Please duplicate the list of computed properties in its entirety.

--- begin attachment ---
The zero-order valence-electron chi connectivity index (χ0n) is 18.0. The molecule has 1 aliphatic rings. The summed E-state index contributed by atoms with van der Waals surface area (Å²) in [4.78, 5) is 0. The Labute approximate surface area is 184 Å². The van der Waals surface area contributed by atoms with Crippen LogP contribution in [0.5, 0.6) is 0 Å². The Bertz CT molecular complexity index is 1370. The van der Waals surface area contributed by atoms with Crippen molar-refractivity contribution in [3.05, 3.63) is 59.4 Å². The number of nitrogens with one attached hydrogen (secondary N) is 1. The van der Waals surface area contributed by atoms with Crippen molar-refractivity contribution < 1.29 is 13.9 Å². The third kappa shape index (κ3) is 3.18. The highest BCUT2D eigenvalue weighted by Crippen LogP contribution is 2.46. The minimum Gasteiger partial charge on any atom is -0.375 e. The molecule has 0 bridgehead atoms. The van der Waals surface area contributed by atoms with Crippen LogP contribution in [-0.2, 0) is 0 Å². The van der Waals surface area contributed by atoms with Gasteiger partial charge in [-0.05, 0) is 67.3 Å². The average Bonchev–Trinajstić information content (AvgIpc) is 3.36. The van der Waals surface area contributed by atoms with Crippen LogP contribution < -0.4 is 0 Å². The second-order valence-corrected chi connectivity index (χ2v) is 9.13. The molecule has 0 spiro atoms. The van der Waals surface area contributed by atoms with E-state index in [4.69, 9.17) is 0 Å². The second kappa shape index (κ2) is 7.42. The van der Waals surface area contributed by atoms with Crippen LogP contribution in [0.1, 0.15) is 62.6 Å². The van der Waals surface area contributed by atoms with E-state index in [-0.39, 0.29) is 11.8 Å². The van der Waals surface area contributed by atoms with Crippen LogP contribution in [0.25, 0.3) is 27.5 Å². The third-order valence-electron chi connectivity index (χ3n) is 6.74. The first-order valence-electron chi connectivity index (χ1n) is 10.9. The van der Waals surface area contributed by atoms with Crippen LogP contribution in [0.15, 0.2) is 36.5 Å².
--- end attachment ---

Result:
The zero-order valence-electron chi connectivity index (χ0n) is 18.0. The molecule has 1 aliphatic rings. The summed E-state index contributed by atoms with van der Waals surface area (Å²) in [4.78, 5) is 0. The Labute approximate surface area is 184 Å². The van der Waals surface area contributed by atoms with Crippen LogP contribution in [0.5, 0.6) is 0 Å². The Bertz CT molecular complexity index is 1370. The van der Waals surface area contributed by atoms with Crippen molar-refractivity contribution in [3.05, 3.63) is 59.4 Å². The number of nitrogens with one attached hydrogen (secondary N) is 1. The van der Waals surface area contributed by atoms with Crippen molar-refractivity contribution < 1.29 is 13.9 Å². The third kappa shape index (κ3) is 3.18. The highest BCUT2D eigenvalue weighted by Crippen LogP contribution is 2.46. The minimum Gasteiger partial charge on any atom is -0.375 e. The molecule has 0 bridgehead atoms. The van der Waals surface area contributed by atoms with Crippen LogP contribution in [-0.2, 0) is 0 Å². The van der Waals surface area contributed by atoms with Gasteiger partial charge in [-0.05, 0) is 67.3 Å². The average Bonchev–Trinajstić information content (AvgIpc) is 3.36. The van der Waals surface area contributed by atoms with Crippen LogP contribution < -0.4 is 0 Å². The second-order valence-corrected chi connectivity index (χ2v) is 9.13. The molecule has 0 spiro atoms. The van der Waals surface area contributed by atoms with E-state index in [4.69, 9.17) is 0 Å². The second kappa shape index (κ2) is 7.42. The van der Waals surface area contributed by atoms with Crippen LogP contribution in [0.1, 0.15) is 62.6 Å². The van der Waals surface area contributed by atoms with E-state index in [-0.39, 0.29) is 11.8 Å². The van der Waals surface area contributed by atoms with Crippen LogP contribution in [0.25, 0.3) is 27.5 Å². The third-order valence-electron chi connectivity index (χ3n) is 6.74. The first-order valence-electron chi connectivity index (χ1n) is 10.9. The van der Waals surface area contributed by atoms with Crippen LogP contribution in [0.15, 0.2) is 36.5 Å².